As someone who leans heavily towards video games with complex and interesting stories, I was completely blown away by my first experience with a game from the mind of Yoko Taro. Nier Automata stands out as a truly unique experience with very few games that it can be compared to. Taro himself is a unique individual with a strange sense of humour that comes across right away if you’ve ever seen him do an interview in his trademark Emil mask, a nod to one of the characters from the original Nier. That sense of humour was on full display throughout the story of The Isle Dragon Roars, the first Voice of Cards game.
A far cry from the high paced action of Nier, Voice of Cards instead leans heavily into presentation featuring brilliant writing and an absolutely fantastic musical score all set to rather elementary RPG mechanics. The attention to detail is obvious, each and every card has a gorgeous design and even the sound effects of dice rolling and gems crashing into a wooden box stand out as impeccable. The Isle Dragon Roars in a lot of ways feels like a Shakespearen comedy. The main party heads out to complete an impossible task they’re clearly under-qualified to take on but through sheer determination and a bit of dumb luck, the party rises to the occasion. The Forsaken Maiden has much of the same DNA as its predecessor. The simple RPG mechanics are used once again, as is the game board where the battles take place. In the Forsaken Maiden however, Taro follows in the footsteps of Shakespeare by following his masterful comedy with a breath-taking tragedy.
Only a few months removed from The Isle Dragon Roars, The Forsaken Maiden arrives with a familiar presentation and a much different story. Instead of the wit and comedy from the first title, Forsaken Maiden takes a much more somber tone in the telling of Laty, the girl once destined to save her island from destruction. The story follows a heroic boy who wants to help Laty reclaim her destiny and the many people they meet that help her growth. The structure is broken down into four separate stories that come together into an epic finale. Initially, the complete lack of comedy that made the original so compelling feels disappointing. The outset of Forsaken Maiden feels quite slow as the story is developed and really doesn’t pick up until the conclusion of the first chapter. The heartbreaking ending however, sets the stage for what is to come.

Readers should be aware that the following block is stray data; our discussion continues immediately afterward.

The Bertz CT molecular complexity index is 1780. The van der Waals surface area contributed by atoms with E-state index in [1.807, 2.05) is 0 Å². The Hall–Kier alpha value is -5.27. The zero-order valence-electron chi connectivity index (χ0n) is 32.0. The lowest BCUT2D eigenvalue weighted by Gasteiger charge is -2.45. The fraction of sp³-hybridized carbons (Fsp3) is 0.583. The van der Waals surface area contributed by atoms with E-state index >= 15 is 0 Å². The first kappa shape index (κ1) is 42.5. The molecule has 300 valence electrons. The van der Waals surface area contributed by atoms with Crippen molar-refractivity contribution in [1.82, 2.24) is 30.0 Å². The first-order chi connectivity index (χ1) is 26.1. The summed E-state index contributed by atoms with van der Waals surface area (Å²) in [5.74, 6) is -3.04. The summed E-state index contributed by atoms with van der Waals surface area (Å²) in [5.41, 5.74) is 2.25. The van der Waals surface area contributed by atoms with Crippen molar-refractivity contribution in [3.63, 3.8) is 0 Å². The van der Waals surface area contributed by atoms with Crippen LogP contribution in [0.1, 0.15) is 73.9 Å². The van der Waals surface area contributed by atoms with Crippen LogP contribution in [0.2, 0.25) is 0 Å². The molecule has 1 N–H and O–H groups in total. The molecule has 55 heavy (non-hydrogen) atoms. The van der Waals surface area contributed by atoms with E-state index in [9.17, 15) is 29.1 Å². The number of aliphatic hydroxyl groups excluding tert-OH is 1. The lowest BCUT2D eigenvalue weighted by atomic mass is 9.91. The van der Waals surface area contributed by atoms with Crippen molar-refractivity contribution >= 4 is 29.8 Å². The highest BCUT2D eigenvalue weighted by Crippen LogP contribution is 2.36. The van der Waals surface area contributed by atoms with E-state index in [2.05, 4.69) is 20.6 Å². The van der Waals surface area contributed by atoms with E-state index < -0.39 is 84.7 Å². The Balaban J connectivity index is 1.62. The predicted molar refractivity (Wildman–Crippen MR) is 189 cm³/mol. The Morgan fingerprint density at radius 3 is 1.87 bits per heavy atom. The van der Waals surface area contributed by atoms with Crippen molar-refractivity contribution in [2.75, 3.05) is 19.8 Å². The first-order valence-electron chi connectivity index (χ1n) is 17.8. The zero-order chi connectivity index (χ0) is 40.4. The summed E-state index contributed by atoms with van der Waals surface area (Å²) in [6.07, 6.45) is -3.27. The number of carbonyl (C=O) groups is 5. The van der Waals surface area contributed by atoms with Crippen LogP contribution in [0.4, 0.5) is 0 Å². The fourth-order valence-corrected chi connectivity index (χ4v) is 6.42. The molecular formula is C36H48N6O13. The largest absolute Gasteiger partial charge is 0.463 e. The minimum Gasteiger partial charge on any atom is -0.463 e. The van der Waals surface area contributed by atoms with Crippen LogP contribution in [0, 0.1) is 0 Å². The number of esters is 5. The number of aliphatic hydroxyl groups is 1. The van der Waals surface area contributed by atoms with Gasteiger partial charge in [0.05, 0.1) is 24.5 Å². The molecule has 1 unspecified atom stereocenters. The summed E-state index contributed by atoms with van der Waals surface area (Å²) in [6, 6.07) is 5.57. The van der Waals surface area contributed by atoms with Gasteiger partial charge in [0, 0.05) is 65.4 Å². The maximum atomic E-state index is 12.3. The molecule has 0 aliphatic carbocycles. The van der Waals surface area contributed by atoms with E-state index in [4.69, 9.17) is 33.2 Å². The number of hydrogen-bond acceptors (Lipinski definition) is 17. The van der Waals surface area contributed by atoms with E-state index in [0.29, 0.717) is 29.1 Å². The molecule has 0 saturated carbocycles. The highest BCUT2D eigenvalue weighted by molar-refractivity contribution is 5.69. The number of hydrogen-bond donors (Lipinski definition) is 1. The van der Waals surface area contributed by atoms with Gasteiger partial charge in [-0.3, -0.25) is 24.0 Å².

The different tone of the second title is certainly jarring, but not unexpected given the previous work from Yoko Taro and his team. The writing ultimately accomplishes what it sets out to do, and that’s to cut deeply into your heart and make you feel the pain felt by each character. Themes of parenthood and friendship really hit home, with more than a few moments that will likely bring tears to your eyes.
The story might be brand new, but the overall aesthetic and RPG mechanics are largely untouched from the original, for better or worse. The visuals are just as impeccable, and the musical score is perfectly suited for the tone. This also means that the original’s shortcomings are still present. Namely, the overly abundant random encounters that are far too frequent and the long animations that feel even longer because of them. The total playtime is around 12 hours and far too much of that time is spent watching the battle animation begin, only to then run from an unnecessary battle.
Releasing The Forsaken Maiden so soon after The Isle Dragon Roars is an interesting proposition. The unrelated story means that folks that passed on the first can come into Forsaken Maiden and enjoy it without needing prior knowledge. At the same time, fans of the morbid humour of Yoko Taro may be bitterly disappointed that Forsaken Maiden has almost no comedy whatsoever. As a fan of the original, and a loyal follower of the work of Yoko Taro, I still recommend this new entry into the series to anyone looking to enjoy a touching story.
- Fantastic visuals and musical score
- Well written tragic story
- Good pace and length
- Missing the trademark Yoko Taro humour
- Too many random encounters
- Animations can feel long